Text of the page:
Before Tuesday’s comments, it wasn’t entirely clear that Trump was a sexist; he did put some women in powerful positions in his administration and in the Trump Organization. But by appealing to suburban women to support him because he’s helping their husbands, Trump suggested he believes the workplace is the proper domain of men. This is textbook sexism.
Before this rally, women were already fleeing from Trump — in CNN’s pre-election polls, Biden’s support among White women (the ones Trump is clearly angling for when he says “suburban”) is 18 points higher than that of Hillary Clinton when she ran against Trump four years ago. But, with these latest remarks, the President has probably put the final nail in his own reelection chances with many women voters.
Before Tuesday, it would have been hard to imagine how Trump could have offended women more than he already has. The president has, of course, been accused of sexual misconduct by more than two dozen women (allegations he denies) and been caught on tape bragging that he can get away with sexual assault. He has regularly disparaged and demeaned women — including his own daughter — by talking about their appearances rather than their accomplishments and by calling them offensive names. But previously, I argued when he called prominent women “nasty,” for example, that he was a misogynist but not necessarily a sexist. On Tuesday evening, Trump made clear that he is both.
Of course, Trump’s assumption that all women have — or should have — husbands is also terribly retrograde and offensive and will almost certainly be off-putting to single women (among others). Unmarried women are more than a quarter of the country’s population, according to the Women’s Voices Women Vote Action Fund.
His sexism isn’t even the most jaw-dropping of the implications made by these offensive remarks — that’s reserved for how divorced they are from the reality of what American women are really going through. Trump says he’s looking out for the husbands, but it’s women themselves who need help getting back to work: over 800,000 of the 1.1 million people who left the workforce between August and September were women, according to the National Women’s Law Center.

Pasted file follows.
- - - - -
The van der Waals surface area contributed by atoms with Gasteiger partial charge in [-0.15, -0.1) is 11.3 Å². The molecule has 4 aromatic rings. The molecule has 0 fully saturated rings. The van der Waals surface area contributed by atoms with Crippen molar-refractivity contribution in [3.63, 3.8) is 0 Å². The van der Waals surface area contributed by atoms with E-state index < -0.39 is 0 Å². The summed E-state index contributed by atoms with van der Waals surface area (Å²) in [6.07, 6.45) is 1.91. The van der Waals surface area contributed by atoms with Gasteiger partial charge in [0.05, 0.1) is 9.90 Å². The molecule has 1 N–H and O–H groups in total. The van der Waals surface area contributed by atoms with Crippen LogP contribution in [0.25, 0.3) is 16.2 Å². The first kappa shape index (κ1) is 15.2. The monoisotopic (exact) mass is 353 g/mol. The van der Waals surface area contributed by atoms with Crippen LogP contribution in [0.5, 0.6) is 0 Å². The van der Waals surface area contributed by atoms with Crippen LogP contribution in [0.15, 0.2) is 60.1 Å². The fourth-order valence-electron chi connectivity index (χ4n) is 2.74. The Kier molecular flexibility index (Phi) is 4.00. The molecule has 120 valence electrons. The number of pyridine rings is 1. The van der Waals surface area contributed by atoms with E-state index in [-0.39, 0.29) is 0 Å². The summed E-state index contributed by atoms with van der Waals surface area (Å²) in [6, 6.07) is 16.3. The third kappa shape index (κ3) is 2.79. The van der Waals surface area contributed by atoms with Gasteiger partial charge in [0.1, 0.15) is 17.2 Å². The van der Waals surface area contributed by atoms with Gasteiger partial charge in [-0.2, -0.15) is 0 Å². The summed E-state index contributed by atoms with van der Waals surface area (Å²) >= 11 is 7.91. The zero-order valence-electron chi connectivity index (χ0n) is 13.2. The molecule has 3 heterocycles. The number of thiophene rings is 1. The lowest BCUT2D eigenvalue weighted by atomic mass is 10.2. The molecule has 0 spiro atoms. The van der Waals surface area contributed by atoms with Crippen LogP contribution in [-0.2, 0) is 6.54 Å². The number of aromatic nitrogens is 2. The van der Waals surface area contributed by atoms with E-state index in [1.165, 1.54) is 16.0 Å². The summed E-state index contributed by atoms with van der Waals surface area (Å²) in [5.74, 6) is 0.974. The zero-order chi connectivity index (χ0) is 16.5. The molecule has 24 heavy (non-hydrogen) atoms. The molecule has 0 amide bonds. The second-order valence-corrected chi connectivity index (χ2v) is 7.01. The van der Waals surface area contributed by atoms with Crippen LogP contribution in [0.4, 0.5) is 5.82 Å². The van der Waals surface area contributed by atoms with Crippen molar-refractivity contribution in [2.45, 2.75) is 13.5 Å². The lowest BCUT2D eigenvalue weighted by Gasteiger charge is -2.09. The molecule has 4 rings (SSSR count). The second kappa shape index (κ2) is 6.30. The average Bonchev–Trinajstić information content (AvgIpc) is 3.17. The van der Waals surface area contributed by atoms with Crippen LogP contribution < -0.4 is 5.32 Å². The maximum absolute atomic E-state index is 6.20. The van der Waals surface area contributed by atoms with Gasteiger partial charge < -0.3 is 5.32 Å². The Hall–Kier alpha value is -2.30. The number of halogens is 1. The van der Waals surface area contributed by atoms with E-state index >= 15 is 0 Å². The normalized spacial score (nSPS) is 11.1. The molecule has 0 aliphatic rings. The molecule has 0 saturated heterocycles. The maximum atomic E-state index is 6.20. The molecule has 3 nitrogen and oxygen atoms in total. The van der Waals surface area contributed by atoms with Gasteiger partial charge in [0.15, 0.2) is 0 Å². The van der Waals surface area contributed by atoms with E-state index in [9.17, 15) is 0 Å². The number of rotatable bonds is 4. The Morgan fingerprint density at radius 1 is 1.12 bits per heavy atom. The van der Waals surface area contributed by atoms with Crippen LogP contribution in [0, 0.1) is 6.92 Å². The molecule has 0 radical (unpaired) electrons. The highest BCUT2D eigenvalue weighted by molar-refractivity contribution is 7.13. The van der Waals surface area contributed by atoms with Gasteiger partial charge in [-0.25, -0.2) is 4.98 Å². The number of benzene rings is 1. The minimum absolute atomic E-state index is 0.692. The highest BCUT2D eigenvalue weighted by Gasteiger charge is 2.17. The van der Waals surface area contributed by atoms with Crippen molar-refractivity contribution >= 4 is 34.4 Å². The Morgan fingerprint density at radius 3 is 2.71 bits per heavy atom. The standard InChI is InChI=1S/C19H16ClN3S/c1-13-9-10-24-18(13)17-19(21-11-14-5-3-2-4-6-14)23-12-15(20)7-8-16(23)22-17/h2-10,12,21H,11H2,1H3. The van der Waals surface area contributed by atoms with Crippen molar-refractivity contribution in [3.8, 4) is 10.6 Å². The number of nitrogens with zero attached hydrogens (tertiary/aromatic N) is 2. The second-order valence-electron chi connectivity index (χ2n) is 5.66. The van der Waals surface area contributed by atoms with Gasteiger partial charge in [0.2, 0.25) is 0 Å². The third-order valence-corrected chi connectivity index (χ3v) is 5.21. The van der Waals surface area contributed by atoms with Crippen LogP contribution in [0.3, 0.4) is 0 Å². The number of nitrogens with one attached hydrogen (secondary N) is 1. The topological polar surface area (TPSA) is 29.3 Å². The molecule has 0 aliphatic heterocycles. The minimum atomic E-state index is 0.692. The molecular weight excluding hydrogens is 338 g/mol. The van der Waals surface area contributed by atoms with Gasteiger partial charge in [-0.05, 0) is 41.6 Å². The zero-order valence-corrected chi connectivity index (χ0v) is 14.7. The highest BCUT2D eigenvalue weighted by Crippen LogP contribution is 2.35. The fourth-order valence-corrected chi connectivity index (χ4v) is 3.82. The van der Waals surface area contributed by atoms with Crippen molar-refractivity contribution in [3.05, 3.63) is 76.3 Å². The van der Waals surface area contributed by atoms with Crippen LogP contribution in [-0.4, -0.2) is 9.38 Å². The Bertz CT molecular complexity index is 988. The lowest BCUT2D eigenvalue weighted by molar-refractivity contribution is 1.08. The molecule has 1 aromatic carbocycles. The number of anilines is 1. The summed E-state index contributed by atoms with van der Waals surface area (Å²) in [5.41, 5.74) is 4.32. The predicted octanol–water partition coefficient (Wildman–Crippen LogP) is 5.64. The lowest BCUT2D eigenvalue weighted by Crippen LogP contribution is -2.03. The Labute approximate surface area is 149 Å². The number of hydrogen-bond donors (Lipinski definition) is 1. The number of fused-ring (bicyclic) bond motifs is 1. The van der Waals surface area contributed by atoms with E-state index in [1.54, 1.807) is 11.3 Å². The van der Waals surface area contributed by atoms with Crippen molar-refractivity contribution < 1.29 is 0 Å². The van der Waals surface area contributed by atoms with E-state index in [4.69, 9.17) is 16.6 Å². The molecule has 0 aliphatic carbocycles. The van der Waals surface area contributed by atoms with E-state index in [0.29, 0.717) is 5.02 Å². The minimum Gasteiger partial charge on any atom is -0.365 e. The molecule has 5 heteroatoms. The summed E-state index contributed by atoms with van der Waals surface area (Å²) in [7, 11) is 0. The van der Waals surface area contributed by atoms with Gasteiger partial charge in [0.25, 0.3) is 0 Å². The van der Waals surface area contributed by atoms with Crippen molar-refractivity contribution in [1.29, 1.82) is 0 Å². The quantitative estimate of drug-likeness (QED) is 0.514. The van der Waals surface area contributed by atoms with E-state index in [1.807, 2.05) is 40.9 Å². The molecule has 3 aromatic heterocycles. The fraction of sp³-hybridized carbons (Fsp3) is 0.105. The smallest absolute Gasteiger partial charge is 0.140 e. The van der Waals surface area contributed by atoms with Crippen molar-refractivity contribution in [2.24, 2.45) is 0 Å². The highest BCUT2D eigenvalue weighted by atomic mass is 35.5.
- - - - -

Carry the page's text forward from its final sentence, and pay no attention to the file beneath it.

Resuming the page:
This is unsurprising, since job losses have been especially concentrated in sectors where there are more women, according to the International Monetary Fund, while moms have also been disproportionately taking on the impossible burdens of trying to juggle work, childcare, and home schooling while their kids have been home during the pandemic. Of course, these resume gaps will be devastating to the careers of the women who have lost or left their jobs. According to a 2020 study, Americans with the most employment gaps earn salaries that are 40% lower later on.
But the exodus of this many women from the workplace will also be terrible for the country overall, because it will deprive many organizations of the well-established benefits of women’s leadership and influence. Companies with more women and cultural diversity have significantly better financial outcomes, according to the consulting firm McKinsey & Company. But it usually isn’t enough to have just one or two women. Studies consistently find that women must make up at least 20-30% of an institution before they actually shape outcomes. The mass departure of women could deprive organizations of this critical mass, which will make it even harder for our economy to recover. It’s astonishing that a president who claims to be a successful businessman doesn’t recognize this.
Yet while Trump may not understand that the way to help struggling women — and his floundering campaign — isn’t by focusing on men, his remarks do help women understand the president even better. They suggest that he thinks that it is men who belong in the workplace and that women all are or should be married. I suspect that women will respond on Tuesday by putting Trump in his own rightful place — and voting him out of office.